In Conversation with Adriana Alvarez-Nichol


October 18, 2012 | BY Charmaine Mok

Our guest writer Hing Chao discusses Latin American art and the works of Hector Velázquez with the founder of Puerta Roja gallery

In the video above, Hing Chao, Hong Kong Tatler guest writer and founder of Earthpulse Foundation, meets with Puerta Roja’s Adriana Alvarez-Nichol to discuss, among many things, the spirit of Latin American art and the emotional works of Hector Velázquez. The Mexican artist is showcasing his inspiring sculptural pieces at The Space, in an exhibition titled Unfolding Bodies. It is the first time Velázquez has ever shown his work in the city.

Read more about Unfolding Bodies, which opens October 18th at The Space

“The artist doesn’t feel restrained in terms of using very powerful images,” says Alvarez-Nichol, who is committed to bringing about a sounder understanding of Latin American art in Hong Kong. Velázquez’s exhibition is the highlight of a 10-day “festival” celebrating Mexican culture, which includes art tours, talks, and interactive events for children.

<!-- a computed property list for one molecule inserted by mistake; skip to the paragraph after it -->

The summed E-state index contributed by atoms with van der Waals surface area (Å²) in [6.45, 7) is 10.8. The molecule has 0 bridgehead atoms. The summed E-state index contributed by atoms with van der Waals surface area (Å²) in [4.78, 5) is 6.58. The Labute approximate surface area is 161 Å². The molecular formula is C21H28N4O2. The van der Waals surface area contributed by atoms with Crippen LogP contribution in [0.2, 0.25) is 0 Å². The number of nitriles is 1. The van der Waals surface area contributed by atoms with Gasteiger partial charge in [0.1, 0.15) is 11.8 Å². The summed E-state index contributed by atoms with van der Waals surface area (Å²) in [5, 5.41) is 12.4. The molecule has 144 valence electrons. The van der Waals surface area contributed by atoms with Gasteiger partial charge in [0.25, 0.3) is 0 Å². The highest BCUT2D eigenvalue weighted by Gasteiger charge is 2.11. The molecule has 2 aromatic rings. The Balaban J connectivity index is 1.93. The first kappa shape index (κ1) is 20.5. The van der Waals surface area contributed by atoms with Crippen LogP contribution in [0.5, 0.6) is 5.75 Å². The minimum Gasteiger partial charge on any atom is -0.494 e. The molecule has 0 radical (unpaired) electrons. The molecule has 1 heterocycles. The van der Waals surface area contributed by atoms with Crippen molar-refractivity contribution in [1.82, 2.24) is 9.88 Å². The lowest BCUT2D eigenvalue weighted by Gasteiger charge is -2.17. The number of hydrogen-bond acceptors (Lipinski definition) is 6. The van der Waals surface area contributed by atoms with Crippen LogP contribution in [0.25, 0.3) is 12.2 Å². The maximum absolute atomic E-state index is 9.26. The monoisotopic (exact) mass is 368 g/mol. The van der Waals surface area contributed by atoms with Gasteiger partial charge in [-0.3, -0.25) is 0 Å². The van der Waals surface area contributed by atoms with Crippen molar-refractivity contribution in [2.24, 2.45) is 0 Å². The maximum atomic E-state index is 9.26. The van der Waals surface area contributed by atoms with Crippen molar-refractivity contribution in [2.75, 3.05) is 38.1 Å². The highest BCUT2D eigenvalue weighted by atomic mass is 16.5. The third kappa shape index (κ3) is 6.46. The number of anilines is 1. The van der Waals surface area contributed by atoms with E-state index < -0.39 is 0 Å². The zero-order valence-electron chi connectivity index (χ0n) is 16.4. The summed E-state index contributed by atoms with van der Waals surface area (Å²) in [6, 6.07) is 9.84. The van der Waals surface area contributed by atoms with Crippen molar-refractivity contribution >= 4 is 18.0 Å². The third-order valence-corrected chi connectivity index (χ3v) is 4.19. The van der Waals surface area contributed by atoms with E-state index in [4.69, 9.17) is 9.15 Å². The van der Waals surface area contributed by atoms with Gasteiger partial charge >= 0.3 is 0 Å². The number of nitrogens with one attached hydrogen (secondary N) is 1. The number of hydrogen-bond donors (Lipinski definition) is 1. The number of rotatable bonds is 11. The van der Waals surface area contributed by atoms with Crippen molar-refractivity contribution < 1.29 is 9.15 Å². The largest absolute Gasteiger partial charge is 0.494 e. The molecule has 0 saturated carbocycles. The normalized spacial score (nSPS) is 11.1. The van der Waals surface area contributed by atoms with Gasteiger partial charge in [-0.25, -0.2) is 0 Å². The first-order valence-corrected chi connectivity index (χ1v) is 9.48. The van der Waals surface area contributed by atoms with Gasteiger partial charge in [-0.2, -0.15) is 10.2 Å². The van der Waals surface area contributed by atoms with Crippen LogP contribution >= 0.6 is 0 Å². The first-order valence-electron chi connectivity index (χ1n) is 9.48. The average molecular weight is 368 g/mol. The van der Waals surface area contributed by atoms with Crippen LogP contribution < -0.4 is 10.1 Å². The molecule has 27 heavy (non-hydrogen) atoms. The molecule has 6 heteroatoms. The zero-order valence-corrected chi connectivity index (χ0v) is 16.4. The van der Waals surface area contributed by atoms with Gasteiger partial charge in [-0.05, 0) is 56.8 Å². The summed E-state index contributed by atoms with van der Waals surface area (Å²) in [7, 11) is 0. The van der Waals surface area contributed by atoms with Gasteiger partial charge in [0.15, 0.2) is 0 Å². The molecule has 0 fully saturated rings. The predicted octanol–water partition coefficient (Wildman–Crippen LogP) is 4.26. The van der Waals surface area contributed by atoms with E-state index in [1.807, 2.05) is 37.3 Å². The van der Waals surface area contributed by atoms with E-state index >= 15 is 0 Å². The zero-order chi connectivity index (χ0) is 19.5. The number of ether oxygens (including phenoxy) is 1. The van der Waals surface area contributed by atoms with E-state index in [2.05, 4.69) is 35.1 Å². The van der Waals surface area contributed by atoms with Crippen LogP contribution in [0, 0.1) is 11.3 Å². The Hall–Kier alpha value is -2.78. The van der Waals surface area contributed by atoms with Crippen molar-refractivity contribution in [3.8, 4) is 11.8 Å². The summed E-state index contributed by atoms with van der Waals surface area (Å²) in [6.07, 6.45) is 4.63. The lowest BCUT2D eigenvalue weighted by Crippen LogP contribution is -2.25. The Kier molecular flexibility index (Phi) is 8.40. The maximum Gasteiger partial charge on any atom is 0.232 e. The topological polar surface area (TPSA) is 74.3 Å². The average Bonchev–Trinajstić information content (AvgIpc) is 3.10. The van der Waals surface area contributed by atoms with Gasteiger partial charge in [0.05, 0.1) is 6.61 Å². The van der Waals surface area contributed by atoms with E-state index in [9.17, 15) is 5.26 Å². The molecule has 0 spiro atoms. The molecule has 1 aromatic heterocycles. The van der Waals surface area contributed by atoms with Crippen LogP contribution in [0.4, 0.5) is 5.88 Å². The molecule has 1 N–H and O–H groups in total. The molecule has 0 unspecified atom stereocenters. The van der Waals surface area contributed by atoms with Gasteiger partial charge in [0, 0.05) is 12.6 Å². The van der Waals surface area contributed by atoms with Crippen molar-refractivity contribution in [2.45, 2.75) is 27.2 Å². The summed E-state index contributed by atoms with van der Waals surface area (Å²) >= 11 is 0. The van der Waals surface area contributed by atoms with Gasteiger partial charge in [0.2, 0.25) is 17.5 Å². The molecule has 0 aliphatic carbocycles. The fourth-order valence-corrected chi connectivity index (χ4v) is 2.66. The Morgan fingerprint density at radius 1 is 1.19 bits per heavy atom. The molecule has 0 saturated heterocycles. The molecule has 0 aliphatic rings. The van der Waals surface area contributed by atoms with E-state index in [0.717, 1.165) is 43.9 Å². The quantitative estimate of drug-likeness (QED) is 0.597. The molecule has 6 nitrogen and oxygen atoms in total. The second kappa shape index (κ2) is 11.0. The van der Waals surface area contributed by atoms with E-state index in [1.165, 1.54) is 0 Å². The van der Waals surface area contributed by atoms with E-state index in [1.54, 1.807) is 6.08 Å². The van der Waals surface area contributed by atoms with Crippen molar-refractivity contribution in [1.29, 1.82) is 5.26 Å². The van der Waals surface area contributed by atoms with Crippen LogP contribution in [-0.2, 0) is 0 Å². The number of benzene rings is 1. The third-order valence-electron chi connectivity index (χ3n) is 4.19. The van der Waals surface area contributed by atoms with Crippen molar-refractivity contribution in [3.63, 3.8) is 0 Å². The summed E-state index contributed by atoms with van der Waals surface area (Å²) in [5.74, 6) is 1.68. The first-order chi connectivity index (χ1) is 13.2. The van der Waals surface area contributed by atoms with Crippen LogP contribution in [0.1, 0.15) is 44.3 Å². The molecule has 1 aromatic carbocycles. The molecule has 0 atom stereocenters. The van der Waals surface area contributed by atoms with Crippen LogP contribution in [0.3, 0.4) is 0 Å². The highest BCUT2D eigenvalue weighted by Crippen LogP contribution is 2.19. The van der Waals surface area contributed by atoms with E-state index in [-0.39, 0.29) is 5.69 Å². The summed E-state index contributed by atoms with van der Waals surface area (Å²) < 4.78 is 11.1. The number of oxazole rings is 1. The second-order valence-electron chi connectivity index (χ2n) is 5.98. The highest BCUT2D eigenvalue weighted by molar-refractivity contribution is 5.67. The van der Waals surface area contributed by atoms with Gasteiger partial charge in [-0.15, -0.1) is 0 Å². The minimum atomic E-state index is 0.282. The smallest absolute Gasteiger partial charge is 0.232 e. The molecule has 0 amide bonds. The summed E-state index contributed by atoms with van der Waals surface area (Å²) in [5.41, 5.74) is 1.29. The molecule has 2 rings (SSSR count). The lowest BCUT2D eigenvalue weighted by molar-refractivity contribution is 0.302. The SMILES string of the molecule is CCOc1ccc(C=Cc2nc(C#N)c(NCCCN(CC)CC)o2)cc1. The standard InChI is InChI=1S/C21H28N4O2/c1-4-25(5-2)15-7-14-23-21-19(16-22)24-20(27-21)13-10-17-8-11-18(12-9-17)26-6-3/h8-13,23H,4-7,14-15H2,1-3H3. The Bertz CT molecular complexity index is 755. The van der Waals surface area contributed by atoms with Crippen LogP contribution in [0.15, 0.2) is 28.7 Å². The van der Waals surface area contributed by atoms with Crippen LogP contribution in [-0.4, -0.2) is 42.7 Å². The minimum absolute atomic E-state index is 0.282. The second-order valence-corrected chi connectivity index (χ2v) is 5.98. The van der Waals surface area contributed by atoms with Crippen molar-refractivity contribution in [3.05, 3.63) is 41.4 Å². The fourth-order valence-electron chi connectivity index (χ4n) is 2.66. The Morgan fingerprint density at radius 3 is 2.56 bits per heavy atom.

Chao is a long-time fan of Puerta Roja’s work, and he joins us in conversation with Alvarez-Nichol to explore the role of art in cultural understanding, why Hong Kongers may feel an affinity to Latin American art, and how Puerta Roja’s philosophy can have implications for future projects, such as the government’s West Kowloon Cultural District initiative.

See what Hing Chao has to say, in detail, about Latin American art and the world of Hector Velázquez

If there is one thing to take away from this engaging exchange, it is that works from Latin American artists such as Velázquez invite us to put aside our preconceptions of the role of art in communities. His colourful, voluptuous sculptures beg to be touched and interacted with, breaking down barriers between artist and observer. To both Alvarez-Nichol and Chao, Velázquez’s ability to elicit a powerful emotional response from viewers is another quality to be admired.

“In Hong Kong, a lot of people look at art from an investment standpoint,” suggests Chao. “If I buy a piece of art, is it going to appreciate in value? And there’s this kind of cool calculation, rather than looking at art as a piece of art, and whether I can personally emotionally relate to that piece of art.”

Alvarez-Nichol agrees. “I think the viewing of art, contemporary art, has been dominated by the commercial galleries here. And I think as gallery owners we have to start exploring more ways to engage everybody to come and enjoy the art.”

Watch the video above to find out more about Latin American art, Hector Velázquez and Hong Kong’s art scene.

Videography by Tyrone Wu